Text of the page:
Department of Statistics Unitmark
Dietrich College of Humanities and Social Sciences

Tiffany (Yeukyu) Lee

What is your name?
Tiffany (Yeukyu) Lee

What is your expected graduation year?

What are your expected major(s)/minor(s)?
Major in Statistics, Minor in Computer Science

Where are you from?
Hong Kong

What drew you to the Carnegie Mellon Statistics program?
I started off with a major in Economics, but as coursework progressed, I found myself more drawn towards the Statistical side of Economics, in particular probability theory and modeling. I then made a switch into Statistics during my Sophomore year, and had never regretted my decision. I find beauty in being able to use data to catch a glimpse into the future, and all the professors in Statistics department had made the learning experience fun and enjoyable, not to mention that all the coursework was designed in a way that reflects data analysis in real life. I really enjoy seeing what I learn in classroom has immediate real world impact.

What has been your favorite Statistics class or project so far?
My favorite class was 36-315 Statistical Graphics and Visualization. Unlike traditional data analysis classes, this course aims to teach us how to tell a story using data and relevant tools in doing so. Data visualization is perhaps the easiest way to convey the anomalies of a dataset, and being able to acquire fluency in the visualization tools introduced an entire new perspective to Data Science.

Describe any research experiences or internships that you've had. What did you like best about them?
I continued my work in data visualization in an independent study with Professor Sam Ventura. I built an R package that aims to provide automated linear regression diagnostics plotting with simple syntax. The package was later submitted to the Comprehensive R Archive Network (CRAN) and is now publicly available for download. This was the first time that I had the opportunity to work closely with a professor and get mentorship about an idea about which I was excited.

What are your current plans for after graduation?
I am eager to start working after graduation! In CMU, my academic concentrations are Statistics and Computer Science, but I am nonetheless into Product Design as well. I am hoping to get into the product side of tech companies, where all my skills can be utilized.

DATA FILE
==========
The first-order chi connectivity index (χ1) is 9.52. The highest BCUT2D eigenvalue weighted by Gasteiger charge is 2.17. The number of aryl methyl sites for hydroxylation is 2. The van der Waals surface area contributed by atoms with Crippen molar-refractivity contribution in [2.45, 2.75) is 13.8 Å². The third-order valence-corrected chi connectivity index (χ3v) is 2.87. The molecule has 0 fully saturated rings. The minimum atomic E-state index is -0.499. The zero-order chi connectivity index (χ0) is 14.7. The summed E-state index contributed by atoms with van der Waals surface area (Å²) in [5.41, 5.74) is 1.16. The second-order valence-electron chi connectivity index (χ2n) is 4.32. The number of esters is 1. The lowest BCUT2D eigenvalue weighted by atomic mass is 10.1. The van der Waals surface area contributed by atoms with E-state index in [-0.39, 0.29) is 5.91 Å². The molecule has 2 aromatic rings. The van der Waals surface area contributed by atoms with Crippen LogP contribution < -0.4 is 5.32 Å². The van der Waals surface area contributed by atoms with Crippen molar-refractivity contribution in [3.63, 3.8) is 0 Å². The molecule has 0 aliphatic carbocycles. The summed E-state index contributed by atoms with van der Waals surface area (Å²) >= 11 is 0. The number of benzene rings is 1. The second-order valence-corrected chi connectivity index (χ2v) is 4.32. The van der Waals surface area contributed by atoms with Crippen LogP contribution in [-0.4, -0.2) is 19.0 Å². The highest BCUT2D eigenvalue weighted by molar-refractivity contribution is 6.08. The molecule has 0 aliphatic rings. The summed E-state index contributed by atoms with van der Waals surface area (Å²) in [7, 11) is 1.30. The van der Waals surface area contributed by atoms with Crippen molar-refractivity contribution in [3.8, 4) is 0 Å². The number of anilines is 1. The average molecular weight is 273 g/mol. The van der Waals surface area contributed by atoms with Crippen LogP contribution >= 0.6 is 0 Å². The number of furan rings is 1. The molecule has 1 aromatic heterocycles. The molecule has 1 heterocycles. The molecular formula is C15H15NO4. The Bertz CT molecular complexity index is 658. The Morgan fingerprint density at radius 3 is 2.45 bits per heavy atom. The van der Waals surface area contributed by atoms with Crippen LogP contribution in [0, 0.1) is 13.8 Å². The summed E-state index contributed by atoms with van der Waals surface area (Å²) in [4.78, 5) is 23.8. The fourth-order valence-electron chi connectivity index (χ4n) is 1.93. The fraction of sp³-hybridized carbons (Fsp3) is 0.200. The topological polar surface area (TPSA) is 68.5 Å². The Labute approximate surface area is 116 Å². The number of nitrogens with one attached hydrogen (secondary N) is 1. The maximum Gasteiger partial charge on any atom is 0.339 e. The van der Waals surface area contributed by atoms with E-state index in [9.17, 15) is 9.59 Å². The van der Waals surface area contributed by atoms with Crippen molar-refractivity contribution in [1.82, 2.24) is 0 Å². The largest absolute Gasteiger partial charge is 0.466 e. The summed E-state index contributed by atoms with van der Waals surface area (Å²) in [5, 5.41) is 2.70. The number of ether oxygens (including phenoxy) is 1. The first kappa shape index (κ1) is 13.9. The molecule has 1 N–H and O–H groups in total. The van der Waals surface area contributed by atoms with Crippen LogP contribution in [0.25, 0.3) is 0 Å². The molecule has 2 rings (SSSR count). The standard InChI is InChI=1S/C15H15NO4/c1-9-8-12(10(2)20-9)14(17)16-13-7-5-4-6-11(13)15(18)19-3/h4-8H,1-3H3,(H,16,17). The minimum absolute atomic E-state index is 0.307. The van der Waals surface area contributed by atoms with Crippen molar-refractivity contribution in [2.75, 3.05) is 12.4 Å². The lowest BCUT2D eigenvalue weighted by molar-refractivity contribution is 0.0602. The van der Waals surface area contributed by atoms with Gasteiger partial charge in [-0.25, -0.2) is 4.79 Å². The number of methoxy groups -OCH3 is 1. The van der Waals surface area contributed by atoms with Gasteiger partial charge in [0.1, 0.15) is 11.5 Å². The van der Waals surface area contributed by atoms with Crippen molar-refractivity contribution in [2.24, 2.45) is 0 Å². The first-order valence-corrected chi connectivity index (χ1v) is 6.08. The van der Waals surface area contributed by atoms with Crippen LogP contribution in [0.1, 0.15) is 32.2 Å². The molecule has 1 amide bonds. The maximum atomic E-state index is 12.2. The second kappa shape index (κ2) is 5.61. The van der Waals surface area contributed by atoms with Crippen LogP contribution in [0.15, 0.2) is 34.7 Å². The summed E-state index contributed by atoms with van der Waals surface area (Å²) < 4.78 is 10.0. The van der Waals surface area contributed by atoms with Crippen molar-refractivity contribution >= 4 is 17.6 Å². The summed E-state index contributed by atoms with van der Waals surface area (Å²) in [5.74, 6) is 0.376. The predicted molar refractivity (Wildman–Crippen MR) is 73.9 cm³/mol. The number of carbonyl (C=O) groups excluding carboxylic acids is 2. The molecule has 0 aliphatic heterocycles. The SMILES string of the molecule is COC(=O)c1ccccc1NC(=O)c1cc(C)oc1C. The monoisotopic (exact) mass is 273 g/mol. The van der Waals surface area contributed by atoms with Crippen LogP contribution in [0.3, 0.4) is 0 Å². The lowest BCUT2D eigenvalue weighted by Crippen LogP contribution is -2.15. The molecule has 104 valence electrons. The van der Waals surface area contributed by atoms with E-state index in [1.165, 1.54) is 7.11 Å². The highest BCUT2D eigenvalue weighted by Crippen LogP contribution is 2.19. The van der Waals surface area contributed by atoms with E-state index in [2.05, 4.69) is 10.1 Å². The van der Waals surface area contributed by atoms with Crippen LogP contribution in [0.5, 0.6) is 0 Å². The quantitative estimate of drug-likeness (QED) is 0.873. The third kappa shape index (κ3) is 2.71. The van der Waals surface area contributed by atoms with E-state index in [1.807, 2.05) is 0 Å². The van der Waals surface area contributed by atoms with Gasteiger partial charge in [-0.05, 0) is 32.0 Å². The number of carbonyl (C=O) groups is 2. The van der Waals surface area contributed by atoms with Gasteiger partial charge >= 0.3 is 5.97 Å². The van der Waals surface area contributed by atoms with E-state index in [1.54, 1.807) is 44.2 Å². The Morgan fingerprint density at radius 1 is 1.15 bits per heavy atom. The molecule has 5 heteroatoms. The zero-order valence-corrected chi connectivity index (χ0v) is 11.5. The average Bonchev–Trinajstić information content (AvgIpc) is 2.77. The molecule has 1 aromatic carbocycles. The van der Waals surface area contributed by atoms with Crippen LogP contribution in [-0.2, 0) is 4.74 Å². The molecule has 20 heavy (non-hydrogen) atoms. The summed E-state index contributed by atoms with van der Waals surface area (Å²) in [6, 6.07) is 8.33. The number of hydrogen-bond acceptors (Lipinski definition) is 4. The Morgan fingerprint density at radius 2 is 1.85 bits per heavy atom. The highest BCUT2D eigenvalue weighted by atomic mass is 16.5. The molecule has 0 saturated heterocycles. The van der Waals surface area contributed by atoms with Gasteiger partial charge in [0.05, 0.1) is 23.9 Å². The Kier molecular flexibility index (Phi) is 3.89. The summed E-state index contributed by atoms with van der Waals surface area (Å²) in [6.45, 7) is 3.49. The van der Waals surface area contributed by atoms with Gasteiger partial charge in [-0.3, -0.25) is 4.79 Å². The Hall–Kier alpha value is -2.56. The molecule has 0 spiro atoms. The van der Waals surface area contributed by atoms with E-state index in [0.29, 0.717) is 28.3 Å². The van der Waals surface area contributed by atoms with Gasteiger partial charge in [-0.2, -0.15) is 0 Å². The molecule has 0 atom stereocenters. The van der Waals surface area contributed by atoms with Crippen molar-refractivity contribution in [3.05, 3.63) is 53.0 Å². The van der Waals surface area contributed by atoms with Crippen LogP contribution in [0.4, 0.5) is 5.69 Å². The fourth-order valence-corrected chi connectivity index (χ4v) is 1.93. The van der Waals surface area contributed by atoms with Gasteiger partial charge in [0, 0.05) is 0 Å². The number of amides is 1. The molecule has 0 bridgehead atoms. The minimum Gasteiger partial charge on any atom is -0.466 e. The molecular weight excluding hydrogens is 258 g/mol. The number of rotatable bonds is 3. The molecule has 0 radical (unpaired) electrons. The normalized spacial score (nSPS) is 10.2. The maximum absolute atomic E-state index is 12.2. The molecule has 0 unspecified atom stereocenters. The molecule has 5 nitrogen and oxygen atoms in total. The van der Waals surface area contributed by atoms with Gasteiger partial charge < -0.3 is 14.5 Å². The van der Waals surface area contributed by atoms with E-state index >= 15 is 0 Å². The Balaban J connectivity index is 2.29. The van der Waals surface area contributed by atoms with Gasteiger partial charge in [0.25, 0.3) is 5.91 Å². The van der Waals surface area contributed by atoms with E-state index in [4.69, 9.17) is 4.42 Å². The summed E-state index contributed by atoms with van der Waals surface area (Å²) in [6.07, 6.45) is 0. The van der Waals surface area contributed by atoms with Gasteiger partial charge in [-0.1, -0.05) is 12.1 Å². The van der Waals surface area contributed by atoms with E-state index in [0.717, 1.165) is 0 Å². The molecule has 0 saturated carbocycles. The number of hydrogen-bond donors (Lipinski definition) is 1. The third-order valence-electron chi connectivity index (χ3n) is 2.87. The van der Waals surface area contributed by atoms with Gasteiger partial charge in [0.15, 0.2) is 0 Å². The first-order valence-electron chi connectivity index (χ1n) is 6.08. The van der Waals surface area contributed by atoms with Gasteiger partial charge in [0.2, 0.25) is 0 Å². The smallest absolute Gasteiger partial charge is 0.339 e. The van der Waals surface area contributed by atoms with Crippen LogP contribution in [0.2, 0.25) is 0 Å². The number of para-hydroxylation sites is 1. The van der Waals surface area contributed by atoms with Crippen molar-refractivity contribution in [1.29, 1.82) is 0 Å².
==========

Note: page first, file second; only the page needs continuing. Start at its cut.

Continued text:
Tell us about any CMU student clubs or organizations in which you are involved.
I was a teaching assistant of the course 15-112 Fundamentals of Computer Science and Programming for three semesters. Ever since then I have been devoting my time doing research. I was involved in Articulab (an HCI research lab focuses on conversational agent), and an independent study focusing on statistical software development. Entering senior fall, I am looking forward to begin my senior honors thesis in data wrangling, as well as being a lab assistant in the HCI Institute.

What advice would you give to an incoming student or new Statistics major?
Statistics is big, and it overlaps with an amazing spectrum of subjects such as Biostatistics and Computer Science. Wherever there's data, there must be application of Statistics, so I would definitely encourage students to explore different applications of Statistics and find out what area interests them the most. Carnegie Mellon has a lot of research groups and students organizations that focus on specific parts of Statistics, so students can always get involved to gain hands-on experiences.

How do you like to spend your free time? Do you have any hobbies?
I dearly love hacking and have spent a lot of time coding applications and participating in hackathons. I love to draw and have spent decent amount of time practicing too!

Which movie or TV character best matches your Statistics/Data Science personality?
Probably Neville Longbottom from the Harry Potter series. I don't always make the perfect model, but I try hard and am very honest about the result. 10 points for Gryffindor for integrity, no?

If you could be any statistical distribution, which one would you be and why?
Uniform distribution -- simple and well-known!